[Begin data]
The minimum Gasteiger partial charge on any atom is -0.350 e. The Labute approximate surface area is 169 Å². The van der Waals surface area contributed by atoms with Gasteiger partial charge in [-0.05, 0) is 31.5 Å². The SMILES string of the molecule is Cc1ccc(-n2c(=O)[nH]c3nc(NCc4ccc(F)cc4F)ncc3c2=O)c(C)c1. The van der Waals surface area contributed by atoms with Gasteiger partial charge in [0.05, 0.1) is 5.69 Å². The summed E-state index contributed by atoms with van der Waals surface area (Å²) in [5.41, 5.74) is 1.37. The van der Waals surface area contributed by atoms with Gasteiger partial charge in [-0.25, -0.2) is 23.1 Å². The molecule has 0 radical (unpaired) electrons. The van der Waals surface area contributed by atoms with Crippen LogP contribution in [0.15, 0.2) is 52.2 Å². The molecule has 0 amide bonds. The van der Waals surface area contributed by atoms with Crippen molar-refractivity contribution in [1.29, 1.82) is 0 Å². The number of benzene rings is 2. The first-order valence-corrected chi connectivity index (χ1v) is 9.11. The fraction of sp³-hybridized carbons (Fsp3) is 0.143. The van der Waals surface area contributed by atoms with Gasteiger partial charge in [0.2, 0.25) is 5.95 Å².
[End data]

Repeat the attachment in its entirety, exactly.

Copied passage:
The minimum Gasteiger partial charge on any atom is -0.350 e. The Labute approximate surface area is 169 Å². The van der Waals surface area contributed by atoms with Gasteiger partial charge in [-0.05, 0) is 31.5 Å². The SMILES string of the molecule is Cc1ccc(-n2c(=O)[nH]c3nc(NCc4ccc(F)cc4F)ncc3c2=O)c(C)c1. The van der Waals surface area contributed by atoms with Gasteiger partial charge in [0.05, 0.1) is 5.69 Å². The summed E-state index contributed by atoms with van der Waals surface area (Å²) in [5.41, 5.74) is 1.37. The van der Waals surface area contributed by atoms with Gasteiger partial charge in [-0.25, -0.2) is 23.1 Å². The molecule has 0 radical (unpaired) electrons. The van der Waals surface area contributed by atoms with Crippen LogP contribution in [0.15, 0.2) is 52.2 Å². The molecule has 0 amide bonds. The van der Waals surface area contributed by atoms with Crippen molar-refractivity contribution in [1.29, 1.82) is 0 Å². The number of benzene rings is 2. The first-order valence-corrected chi connectivity index (χ1v) is 9.11. The fraction of sp³-hybridized carbons (Fsp3) is 0.143. The van der Waals surface area contributed by atoms with Gasteiger partial charge in [0.2, 0.25) is 5.95 Å².